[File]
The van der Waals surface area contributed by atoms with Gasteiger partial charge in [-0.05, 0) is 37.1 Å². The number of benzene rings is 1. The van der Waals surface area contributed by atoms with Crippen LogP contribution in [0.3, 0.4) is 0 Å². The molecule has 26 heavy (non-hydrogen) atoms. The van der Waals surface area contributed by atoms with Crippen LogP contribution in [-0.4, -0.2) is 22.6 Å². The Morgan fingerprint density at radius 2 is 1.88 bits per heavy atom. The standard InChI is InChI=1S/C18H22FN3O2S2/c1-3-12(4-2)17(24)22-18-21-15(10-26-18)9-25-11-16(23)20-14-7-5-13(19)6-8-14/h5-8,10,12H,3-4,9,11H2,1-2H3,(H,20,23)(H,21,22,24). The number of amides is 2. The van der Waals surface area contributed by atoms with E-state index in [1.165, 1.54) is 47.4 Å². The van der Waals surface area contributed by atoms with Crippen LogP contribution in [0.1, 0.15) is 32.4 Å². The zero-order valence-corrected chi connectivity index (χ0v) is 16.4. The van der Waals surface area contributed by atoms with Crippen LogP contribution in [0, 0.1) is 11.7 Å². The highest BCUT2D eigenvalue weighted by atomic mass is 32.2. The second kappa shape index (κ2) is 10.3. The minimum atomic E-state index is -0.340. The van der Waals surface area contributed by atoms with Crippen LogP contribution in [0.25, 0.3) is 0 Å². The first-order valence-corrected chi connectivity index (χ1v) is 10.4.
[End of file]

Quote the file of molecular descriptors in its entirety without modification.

The van der Waals surface area contributed by atoms with Gasteiger partial charge in [-0.05, 0) is 37.1 Å². The number of benzene rings is 1. The van der Waals surface area contributed by atoms with Crippen LogP contribution in [0.3, 0.4) is 0 Å². The molecule has 26 heavy (non-hydrogen) atoms. The van der Waals surface area contributed by atoms with Crippen LogP contribution in [-0.4, -0.2) is 22.6 Å². The Morgan fingerprint density at radius 2 is 1.88 bits per heavy atom. The standard InChI is InChI=1S/C18H22FN3O2S2/c1-3-12(4-2)17(24)22-18-21-15(10-26-18)9-25-11-16(23)20-14-7-5-13(19)6-8-14/h5-8,10,12H,3-4,9,11H2,1-2H3,(H,20,23)(H,21,22,24). The number of amides is 2. The van der Waals surface area contributed by atoms with E-state index in [1.165, 1.54) is 47.4 Å². The van der Waals surface area contributed by atoms with Crippen LogP contribution in [0.1, 0.15) is 32.4 Å². The zero-order valence-corrected chi connectivity index (χ0v) is 16.4. The van der Waals surface area contributed by atoms with Crippen LogP contribution in [0, 0.1) is 11.7 Å². The highest BCUT2D eigenvalue weighted by atomic mass is 32.2. The second kappa shape index (κ2) is 10.3. The minimum atomic E-state index is -0.340. The van der Waals surface area contributed by atoms with Crippen LogP contribution in [0.25, 0.3) is 0 Å². The first-order valence-corrected chi connectivity index (χ1v) is 10.4.